Japanese chain restaurant Ichiran Ramen first made a splash in the States when its first American location opened in Brooklyn's hip Bushwick neighborhood in 2016, and long lines of eager eaters ensued. But what the chain's known best for is its unique dining setup.
Guests are not only encouraged to eat alone — dining solo is required and enforced by Ichiran's interior design. A long line of private cubbies (referred to by the brand as "flavor concentration booths") is backed by the restaurant's galley kitchen, from which invisible chefs deliver steaming bowls of soup through drawn bamboo curtains. All diners have to do is savor Ichiran's signature tonkotsu (pork-based) ramen with no distractions — or human interaction. And if you're alone, that's not much to ask.
Place Your Order
Upon arrival at Ichiran, you'll probably have to wait on line. Choose your soup at the vending machine, where visitors turn their orders into tiny tickets and pay. Simply enter your money into the machine, push the photo buttons that correspond with your order, take your tickets and push the flashing button below to receive your change.
Ichiran's menu includes just one type of soup — tonkotsu — and that comes topped with the chain's homemade noodles, green or white onions and sliced pork. At the machine, extra portions of these toppings are available, plus others like a soft-boiled salted egg, a refill of noodles (to be delivered half-way through the meal), white rice, dried seaweed, extra garlic, and kikurage mushrooms. Tea and beer are also ordered here — the restaurant's "carefully selected" water (said to be "delicate and soft on the stomach and liver") is provided later at no charge.
Personalize Your Bowl
You'll most likely wait on another line after ordering, which leaves plenty of time for personalizing your order. Virtually every component of Ichiran's ramen is customizable, from flavor strength of the company's professionally researched broth to noodle texture.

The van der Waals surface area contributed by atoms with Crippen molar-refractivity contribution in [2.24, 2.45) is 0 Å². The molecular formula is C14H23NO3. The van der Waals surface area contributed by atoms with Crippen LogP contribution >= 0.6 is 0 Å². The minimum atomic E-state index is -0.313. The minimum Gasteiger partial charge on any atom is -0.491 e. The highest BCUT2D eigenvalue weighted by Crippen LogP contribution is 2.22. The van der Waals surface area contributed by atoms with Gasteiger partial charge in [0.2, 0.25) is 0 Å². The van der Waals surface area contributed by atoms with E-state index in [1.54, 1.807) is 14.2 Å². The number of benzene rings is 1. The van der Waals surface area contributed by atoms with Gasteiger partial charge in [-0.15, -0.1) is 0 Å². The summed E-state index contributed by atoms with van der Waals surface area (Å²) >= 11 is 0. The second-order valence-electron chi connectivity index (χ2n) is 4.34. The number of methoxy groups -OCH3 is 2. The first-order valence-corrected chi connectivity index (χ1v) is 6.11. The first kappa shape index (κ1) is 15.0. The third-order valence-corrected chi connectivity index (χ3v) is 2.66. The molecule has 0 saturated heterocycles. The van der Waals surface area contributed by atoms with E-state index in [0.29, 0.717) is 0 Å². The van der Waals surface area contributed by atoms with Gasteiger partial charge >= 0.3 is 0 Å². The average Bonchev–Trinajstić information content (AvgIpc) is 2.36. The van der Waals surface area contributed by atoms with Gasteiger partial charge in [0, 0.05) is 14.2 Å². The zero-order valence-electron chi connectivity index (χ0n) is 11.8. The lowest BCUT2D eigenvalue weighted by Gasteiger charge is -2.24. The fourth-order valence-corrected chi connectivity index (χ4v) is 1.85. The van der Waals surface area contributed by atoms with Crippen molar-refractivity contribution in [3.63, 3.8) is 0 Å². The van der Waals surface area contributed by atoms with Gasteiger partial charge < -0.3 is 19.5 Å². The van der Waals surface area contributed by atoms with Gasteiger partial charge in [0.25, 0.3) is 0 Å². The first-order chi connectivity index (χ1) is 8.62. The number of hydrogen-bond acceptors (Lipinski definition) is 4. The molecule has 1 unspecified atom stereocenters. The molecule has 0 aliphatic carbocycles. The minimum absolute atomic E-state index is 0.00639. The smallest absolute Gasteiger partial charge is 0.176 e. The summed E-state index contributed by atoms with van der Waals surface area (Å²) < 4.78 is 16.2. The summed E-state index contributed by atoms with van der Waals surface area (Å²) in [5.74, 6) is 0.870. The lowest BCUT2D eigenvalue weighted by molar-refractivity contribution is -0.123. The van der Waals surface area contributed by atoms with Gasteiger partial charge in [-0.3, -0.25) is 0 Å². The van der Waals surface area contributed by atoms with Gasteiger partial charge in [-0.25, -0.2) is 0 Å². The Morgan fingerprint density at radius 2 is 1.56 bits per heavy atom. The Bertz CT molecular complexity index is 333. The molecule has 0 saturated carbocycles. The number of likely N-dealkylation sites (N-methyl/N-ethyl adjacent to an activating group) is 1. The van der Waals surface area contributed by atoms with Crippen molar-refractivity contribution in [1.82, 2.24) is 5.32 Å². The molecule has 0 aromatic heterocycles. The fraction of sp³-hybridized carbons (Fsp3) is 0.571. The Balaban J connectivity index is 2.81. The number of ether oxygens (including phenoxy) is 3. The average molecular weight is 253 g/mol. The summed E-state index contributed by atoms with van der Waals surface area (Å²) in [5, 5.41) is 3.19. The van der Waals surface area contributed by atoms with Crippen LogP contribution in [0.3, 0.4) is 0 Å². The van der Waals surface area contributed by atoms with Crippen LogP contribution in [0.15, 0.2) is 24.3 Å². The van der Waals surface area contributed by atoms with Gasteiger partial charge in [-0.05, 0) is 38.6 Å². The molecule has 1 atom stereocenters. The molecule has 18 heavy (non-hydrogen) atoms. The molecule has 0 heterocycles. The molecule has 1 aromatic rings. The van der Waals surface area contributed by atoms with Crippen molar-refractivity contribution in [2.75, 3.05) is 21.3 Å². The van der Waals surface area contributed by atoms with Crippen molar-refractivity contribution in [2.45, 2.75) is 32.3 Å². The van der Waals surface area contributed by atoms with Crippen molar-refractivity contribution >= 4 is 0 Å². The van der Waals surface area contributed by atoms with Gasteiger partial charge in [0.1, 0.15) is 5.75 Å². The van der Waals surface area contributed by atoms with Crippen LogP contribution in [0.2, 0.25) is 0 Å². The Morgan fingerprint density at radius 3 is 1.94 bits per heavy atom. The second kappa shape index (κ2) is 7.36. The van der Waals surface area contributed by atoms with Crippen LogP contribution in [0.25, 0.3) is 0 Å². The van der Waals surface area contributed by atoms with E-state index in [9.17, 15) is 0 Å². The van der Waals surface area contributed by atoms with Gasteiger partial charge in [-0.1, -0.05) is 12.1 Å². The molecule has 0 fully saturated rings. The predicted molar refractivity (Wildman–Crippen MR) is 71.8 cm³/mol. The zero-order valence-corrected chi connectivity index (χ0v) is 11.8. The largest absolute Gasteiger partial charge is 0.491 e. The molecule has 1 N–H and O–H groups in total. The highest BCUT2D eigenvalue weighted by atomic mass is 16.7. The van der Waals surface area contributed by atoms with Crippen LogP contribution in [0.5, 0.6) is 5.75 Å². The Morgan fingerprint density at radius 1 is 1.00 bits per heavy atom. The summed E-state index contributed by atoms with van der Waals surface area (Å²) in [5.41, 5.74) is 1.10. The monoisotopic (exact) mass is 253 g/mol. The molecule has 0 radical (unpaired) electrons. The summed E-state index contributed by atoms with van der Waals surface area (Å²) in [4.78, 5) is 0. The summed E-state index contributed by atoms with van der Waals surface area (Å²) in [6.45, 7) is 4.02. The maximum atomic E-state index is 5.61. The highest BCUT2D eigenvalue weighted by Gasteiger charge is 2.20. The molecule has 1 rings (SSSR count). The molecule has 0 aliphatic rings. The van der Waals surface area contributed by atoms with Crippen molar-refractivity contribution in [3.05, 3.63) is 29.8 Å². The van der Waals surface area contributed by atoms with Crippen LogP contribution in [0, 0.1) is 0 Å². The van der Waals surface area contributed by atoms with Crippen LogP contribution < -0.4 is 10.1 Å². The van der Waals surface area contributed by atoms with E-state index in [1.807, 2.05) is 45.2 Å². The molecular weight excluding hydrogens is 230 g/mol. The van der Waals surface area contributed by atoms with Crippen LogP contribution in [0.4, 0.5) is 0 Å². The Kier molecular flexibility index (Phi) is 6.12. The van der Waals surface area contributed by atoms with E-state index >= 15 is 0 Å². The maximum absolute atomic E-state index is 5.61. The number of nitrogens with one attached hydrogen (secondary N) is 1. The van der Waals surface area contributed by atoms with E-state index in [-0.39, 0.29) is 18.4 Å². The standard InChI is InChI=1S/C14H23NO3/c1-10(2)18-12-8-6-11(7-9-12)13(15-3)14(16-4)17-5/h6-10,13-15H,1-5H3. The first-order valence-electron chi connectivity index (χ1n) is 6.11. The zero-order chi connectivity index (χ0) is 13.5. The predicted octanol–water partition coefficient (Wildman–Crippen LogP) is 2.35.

The restaurant recommends choosing "medium" and "regular" on most categories, but "half" on the brand's "Original Red Sauce" (the recipe is allegedly known only by three of the company's experts) if you're sensitive to spice. The seemingly infinite permutations here are a great excuse to eat ramen more often.
Take Your Seat... Alone
A light-up seating chart outside the entrances to the dining room indicates empty spots inside. Choose an open booth and settle in. Once seated, push the button in the booth to order, slide your tickets through the opening to the kitchen, and wait for ramen delivery to commence.
Concentrate on Flavor
A couple of photos of your ramen in the midst of Ichiran's unique setup are necessary, but you'll want to wish yourself itidakimasu (roughly translated: bon appétit!) and dig into your soup as soon as possible for the freshest experience (while minding your chopstick manners, of course. You may be in a flavor concentration booth, but etiquette still matters). Audible slurping is not only encouraged — it's necessary in order to add cool air to the mix and avoid a burned mouth.
Make a last minute decision to add an extra portion of noodles to the remainder of your broth? All good, that service call button is there for a reason. When you're sufficiently stuffed, simply get up and be on your solitary way. That's the perk of paying up front.